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37

Why do trees break at the same wind speed? Image source: Wikimedia Commons Note that in the above image, that almost all of the trees had their tops snapped off. This claim is about tree's being snapped in two and is not about trees falling over or being uprooted. This claim is approximately valid for many species of trees. Apparently oaks can withstand ...


9

As the other answer points out, this is very likely an evolutionary adaptation that balances sturdiness with unnecessary overengineering. From a physics perspective, the relatively constant breaking strength of a tree is related to allometry, which is the relationship among the tree's proportions as it grows. A young tree is short and thin, with relatively ...


8

The general claim seems to be incorrect: This phenomenon is independent of type and size of the tree. Based on other answers, the claims around this appear to be that the scale of the tree doesn't matter. For example the sciencemag.org article referenced in David Hammon's answer talks about experiments around different thicknesses of wood: As one might ...


5

Some excellent answers are already available, but they are all examining a single tree in isolation, as if putting a tree to a wind tunnel to see whether it snaps or not. That's not how every trees species handles winds. At the latitudes I'm used to, which is the temperate climate of Europe, the fastest winds blow over elevated terrain which is often ...


3

One important additional factor is that the stress (and damage) isn't linear. A very basic idea is that energy is velocity squared. But Prahl et. al. 2008 included some review of the theories on damage from winds and the two typical theories: wind loads, which are approximately proportional to the exerted pressure and, hence, to the square of the wind ...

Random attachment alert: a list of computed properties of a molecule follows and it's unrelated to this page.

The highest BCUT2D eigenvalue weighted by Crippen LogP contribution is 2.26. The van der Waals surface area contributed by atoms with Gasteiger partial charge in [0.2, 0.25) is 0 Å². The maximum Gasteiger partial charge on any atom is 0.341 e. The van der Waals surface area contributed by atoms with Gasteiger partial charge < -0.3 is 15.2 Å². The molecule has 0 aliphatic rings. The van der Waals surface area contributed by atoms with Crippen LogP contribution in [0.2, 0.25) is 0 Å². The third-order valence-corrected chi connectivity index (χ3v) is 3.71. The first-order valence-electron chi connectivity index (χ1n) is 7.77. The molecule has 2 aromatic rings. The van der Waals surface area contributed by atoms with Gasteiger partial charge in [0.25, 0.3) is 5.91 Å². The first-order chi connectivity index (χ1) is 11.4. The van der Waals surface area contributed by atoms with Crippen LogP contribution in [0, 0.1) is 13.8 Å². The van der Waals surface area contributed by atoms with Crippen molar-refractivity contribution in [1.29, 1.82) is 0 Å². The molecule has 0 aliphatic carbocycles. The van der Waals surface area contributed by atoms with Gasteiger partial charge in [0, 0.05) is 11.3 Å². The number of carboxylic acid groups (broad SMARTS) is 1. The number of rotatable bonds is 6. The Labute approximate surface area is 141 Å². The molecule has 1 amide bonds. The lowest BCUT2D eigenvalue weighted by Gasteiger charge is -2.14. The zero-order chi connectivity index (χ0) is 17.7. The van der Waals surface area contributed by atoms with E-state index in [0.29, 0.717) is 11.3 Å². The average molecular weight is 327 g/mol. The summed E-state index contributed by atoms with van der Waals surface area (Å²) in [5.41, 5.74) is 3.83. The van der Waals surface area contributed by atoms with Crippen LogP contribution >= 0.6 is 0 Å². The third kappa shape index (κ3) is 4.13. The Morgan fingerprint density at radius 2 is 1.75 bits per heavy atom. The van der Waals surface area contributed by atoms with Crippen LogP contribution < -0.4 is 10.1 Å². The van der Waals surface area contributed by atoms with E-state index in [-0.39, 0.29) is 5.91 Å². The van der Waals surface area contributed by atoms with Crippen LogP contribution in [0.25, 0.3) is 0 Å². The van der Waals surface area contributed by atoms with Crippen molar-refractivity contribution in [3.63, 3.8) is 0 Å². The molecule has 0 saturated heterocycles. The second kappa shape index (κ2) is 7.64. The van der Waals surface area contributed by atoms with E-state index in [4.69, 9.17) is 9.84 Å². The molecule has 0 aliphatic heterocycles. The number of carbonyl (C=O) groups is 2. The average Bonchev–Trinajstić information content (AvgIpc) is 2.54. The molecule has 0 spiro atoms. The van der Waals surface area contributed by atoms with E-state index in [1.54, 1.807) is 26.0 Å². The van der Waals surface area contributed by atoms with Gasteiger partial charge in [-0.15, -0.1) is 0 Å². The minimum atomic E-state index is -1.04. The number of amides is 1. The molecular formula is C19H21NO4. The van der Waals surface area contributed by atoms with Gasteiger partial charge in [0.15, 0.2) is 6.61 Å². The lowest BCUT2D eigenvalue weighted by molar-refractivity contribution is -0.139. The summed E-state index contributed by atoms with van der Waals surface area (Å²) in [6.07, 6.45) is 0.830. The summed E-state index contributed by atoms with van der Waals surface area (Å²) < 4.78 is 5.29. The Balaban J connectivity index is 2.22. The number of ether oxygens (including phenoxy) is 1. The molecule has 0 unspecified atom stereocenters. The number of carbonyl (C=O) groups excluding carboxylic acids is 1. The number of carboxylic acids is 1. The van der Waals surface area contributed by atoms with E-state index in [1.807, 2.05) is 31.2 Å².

3

I think you’re mixing up frames of reference a bit here. That ~400 m/s speed of the surface is relative to an absolute, non-rotating frame of reference in which an observer sees the Earth as spinning on its axis. In meteorology we typically use a rotating frame of reference that spins with the Earth, in which an observer sees the surface as moving at 0 m/s....


2

Like many of the other questions I answer on Earth Science SE, the answer is complicated. Based on the principle of geostrophy, the Coriolis force will point to the right of the wind vector in the northern hemisphere (left in the southern hemisphere). Can you validate the Coriolis force based on the wind rose? No. You would need multiple simultaneous wind ...


2

Well, the variable PBLH should tell you the PBL height. If you want the level that the PBL is, I suggest modifying the Registry.EM_COMMON file. Perhaps I can refer you to WRF-Python to help you with your calculation. For example, wrf.interplevel might be the function to use to interpolate to the PBL height. If you interpolate to fractions of the PBL height, ...


2

Air is affected by friction. A brief search of AMS journals shows over 14,000 times friction is mentioned. How it is manifested in the equations that describe the atmosphere is complicated. Let's think of wind as 'air moving' or perhaps space moving which air occupies. At some point, called the roughness length, the wind is 0 m/s (or knots or mph). If such a ...


2

An answer I got on Reddit which seems to make sense is that fronts are usually accompanied by a pressure change which locally reinforces the "normal" geostrophic wind which changes the wind direction. If anyone has a more in depth answer I'd love to hear it.


2

The wind varies with height (speed and direction) so the measurement will depend on the flight height of the drones. It is best to have a lidar or sodar equipment for 3D wind measurement, but they are expensive (they can measure more than 150 m). Another alternative is to install a meteorological tower with wind measurements at different heights. Obviously, ...


1

All weather agencies record ‘ambient temperature’— how warm the air is in the shade and sheltered from the wind. This is done by placing weather recording instruments in a Stevenson Screen. The height above ground that Stevenson Screens are placed is between 1.25 and 2 m (4 ft 1 in and 6 ft 7 in). By using this approach weather readings from around the world ...


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